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Talent managing dual-career couples

Stephen Chambers

In 1970, both parents worked full-time in just 31% of two-parent households in the United States. Today, it is almost 50%. But, perhaps more importantly, in the last 30 years, “assortative mating”, which is “the tendency of people with similar outlooks and levels of education and ambition to marry each other”, has increased by almost 25%.

The “dual-career couple” is now commonplace, and organisations who are unable to cater to the needs of these “employees who want to advance but also care deeply about their partners’ careers” are struggling to retain top leadership talent even when they have invested heavily in grooming them over a long period of time.


Most companies have rigid ideas about what the path to the executive suite should look like, and it inevitably includes multiple relocations. Petriglieri traces this paradigm back to the early 1980s, when most talent was “unbounded”, i.e. most potential leaders had partners who were willing to be full-time homemakers and technology hadn’t yet make virtual working possible.

“Times have changed, of course, but most talent-management programmes are still designed as if every couple had a dedicated homemaker and the internet didn’t exist,” she writes.

These traditional talent management programmes create two challenges:

1) The mobility challenge. Members of dual-career couples know they will be expected to move around on their way to the top, and they don’t mind, as long as it is done on their terms and doesn’t force them to choose between one partner’s career and the other’s.

Petriglieri gives the example of Craig and Melissa, a dual-career couple who moved on their own terms. Craig’s company wanted him to take a job in London, but the move didn’t suit Melissa, so he turned it down. Instead the couple chose a destination together, Dubai, and embarked on job searches at the same time. Melissa made an internal transfer, but Craig’s company weren’t keen and lost him to a rival firm.

This situation is made even worse when companies expect several moves in a short space of time. Approximately 40% of the companies studied expected their top talent to spend a maximum three years in a role before moving up. People who refuse to move are punished.

2) The flexibility challenge. Flexibilityis vital to dual-career couples. In their private lives they juggle household chores, childcare, etc, by sharing these duties, fitting them into their busy schedules in a way that suits both partners. When it comes to their working lives, companies struggle with the concept of flexible working.

Potential leaders are often judged not just on performance but also on how much time they spend in the office. People who seek flexibility often lose out. Research shows flexible working has numerous benefits, but a combination of inertia (“this is the way we have always done things”) and a desire from people at the top to see the new generation pay their dues as they did, prevents progress.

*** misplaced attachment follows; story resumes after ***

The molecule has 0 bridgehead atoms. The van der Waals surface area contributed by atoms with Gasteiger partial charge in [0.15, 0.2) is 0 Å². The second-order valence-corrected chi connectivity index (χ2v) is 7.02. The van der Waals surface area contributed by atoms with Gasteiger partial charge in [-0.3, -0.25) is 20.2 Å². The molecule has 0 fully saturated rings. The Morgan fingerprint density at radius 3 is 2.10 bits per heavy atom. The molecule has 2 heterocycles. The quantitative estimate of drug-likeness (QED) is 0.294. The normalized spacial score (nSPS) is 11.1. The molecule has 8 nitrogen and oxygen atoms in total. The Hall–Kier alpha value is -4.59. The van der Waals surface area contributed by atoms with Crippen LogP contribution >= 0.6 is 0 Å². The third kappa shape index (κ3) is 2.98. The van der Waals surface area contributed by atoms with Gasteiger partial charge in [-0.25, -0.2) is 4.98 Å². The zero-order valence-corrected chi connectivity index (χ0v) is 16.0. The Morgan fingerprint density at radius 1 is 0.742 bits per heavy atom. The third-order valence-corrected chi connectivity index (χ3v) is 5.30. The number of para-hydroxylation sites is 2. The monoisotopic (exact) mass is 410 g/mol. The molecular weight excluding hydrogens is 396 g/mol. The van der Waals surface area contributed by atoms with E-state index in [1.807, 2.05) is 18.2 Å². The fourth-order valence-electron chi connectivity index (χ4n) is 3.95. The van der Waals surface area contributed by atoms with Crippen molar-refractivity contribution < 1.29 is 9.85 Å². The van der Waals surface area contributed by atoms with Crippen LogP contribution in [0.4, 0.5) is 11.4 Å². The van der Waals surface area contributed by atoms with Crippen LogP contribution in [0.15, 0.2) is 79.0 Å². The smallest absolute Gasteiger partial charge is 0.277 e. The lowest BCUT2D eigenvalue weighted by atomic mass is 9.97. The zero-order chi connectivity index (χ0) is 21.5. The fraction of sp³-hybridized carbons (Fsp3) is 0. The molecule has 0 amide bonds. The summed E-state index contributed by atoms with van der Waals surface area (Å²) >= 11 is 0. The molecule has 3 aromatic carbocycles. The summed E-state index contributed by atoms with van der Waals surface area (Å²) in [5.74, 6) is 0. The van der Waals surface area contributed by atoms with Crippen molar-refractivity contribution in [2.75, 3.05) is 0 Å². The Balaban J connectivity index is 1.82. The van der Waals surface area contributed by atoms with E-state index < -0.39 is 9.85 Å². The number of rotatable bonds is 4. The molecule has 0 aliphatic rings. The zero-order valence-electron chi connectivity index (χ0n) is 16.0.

If you want to retain your top talent, you must rethink the route to leadership. You must ask yourself what is truly required to achieve growth and advancement and offer the flexibility demanded by members of dual-career couples. You can start by making two changes:

1) Recognise that what matters more than where. Make a list of the networks, experiences and skills future leaders must build up in order to progress, e.g. managing a business in crisis or handling a turnaround, and think about how they can attain them without having to change location.

“Shifting the focus from ‘where’ to ‘what’ opens a range of creative solutions, such as brief job swaps, short-term assignments in various organisations or units (sometimes called secondments) and commuter roles,” writes Petriglieri. You must also open yourself up to the idea of remote working for leadership candidates.

Potential leaders, and their partners, realise and accept a move is sometimes unavoidable. But companies too often assume that candidates’ partners are homemakers and tailor the support offered accordingly.

2) Remove cultural obstacles to flexibility. Changing your company’s policies is all very well but in order for them to work you must also change your company’s culture.

You must educate senior leaders in the best ways to attract and nurture contemporary talent. Consider setting up a “reverse mentoring” program, pairing senior leaders with talented millennials who can give them a better idea of the challenges they face. Even better, take a bilateral approach, so the younger employee learns from the elder statesperson as well.

“Someone who experiences ‘the other’s’ situation firsthand is much more likely to understand it and respond in a supportive way.”

When senior leaders realise that flexibility doesn’t lead to slacking off and a fall-off in results they will start to change their own ways of working and “signalling” will take care of the rest.


If you realise the need to adopt a new model of talent management, it will benefit both your company and those future leaders who are members of dual-career couples.

“When high-potentials see that it’s possible to grow and advance in their organisations without sacrificing their partners’ success, they’ll feel safer opening up about their mobility and flexibility challenges,” writes Petriglieri. “As a result their organisations will be able to plan better for the future and make the right kinds of investments in the right people. Everyone will come out ahead.”

Source Article: Talent Management And The Dual-Career Couple
Author(s): Jennifer Petriglieri